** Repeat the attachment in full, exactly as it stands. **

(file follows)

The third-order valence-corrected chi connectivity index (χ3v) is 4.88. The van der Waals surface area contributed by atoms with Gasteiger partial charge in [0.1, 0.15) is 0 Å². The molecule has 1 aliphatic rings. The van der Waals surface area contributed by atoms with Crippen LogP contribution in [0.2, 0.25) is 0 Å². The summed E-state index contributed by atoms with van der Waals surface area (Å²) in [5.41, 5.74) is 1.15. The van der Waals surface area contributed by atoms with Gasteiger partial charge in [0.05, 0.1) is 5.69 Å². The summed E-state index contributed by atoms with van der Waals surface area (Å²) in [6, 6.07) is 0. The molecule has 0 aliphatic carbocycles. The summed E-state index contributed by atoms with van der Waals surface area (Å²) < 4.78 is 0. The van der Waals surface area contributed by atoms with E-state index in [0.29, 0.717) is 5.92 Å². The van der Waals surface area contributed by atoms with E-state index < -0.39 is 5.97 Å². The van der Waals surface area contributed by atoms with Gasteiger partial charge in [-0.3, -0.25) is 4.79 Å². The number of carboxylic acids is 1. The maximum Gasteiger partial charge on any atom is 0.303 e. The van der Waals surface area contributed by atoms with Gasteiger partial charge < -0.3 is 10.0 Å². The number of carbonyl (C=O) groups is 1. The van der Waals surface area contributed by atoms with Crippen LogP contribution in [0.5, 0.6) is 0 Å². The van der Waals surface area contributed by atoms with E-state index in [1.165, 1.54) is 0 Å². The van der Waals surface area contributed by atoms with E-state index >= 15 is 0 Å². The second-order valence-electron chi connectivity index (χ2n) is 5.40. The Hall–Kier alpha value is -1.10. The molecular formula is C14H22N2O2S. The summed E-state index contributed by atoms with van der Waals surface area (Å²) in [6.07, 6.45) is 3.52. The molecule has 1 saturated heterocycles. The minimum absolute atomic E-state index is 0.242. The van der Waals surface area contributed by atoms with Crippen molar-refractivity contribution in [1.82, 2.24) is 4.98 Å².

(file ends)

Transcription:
The third-order valence-corrected chi connectivity index (χ3v) is 4.88. The van der Waals surface area contributed by atoms with Gasteiger partial charge in [0.1, 0.15) is 0 Å². The molecule has 1 aliphatic rings. The van der Waals surface area contributed by atoms with Crippen LogP contribution in [0.2, 0.25) is 0 Å². The summed E-state index contributed by atoms with van der Waals surface area (Å²) in [5.41, 5.74) is 1.15. The van der Waals surface area contributed by atoms with Gasteiger partial charge in [0.05, 0.1) is 5.69 Å². The summed E-state index contributed by atoms with van der Waals surface area (Å²) in [6, 6.07) is 0. The molecule has 0 aliphatic carbocycles. The summed E-state index contributed by atoms with van der Waals surface area (Å²) < 4.78 is 0. The van der Waals surface area contributed by atoms with E-state index in [0.29, 0.717) is 5.92 Å². The van der Waals surface area contributed by atoms with E-state index < -0.39 is 5.97 Å². The van der Waals surface area contributed by atoms with Gasteiger partial charge in [-0.3, -0.25) is 4.79 Å². The number of carboxylic acids is 1. The maximum Gasteiger partial charge on any atom is 0.303 e. The van der Waals surface area contributed by atoms with Gasteiger partial charge < -0.3 is 10.0 Å². The number of carbonyl (C=O) groups is 1. The van der Waals surface area contributed by atoms with Crippen LogP contribution in [0.5, 0.6) is 0 Å². The van der Waals surface area contributed by atoms with E-state index in [1.165, 1.54) is 0 Å². The van der Waals surface area contributed by atoms with E-state index >= 15 is 0 Å². The second-order valence-electron chi connectivity index (χ2n) is 5.40. The Hall–Kier alpha value is -1.10. The molecular formula is C14H22N2O2S. The summed E-state index contributed by atoms with van der Waals surface area (Å²) in [6.07, 6.45) is 3.52. The molecule has 1 saturated heterocycles. The minimum absolute atomic E-state index is 0.242. The van der Waals surface area contributed by atoms with Crippen molar-refractivity contribution in [1.82, 2.24) is 4.98 Å².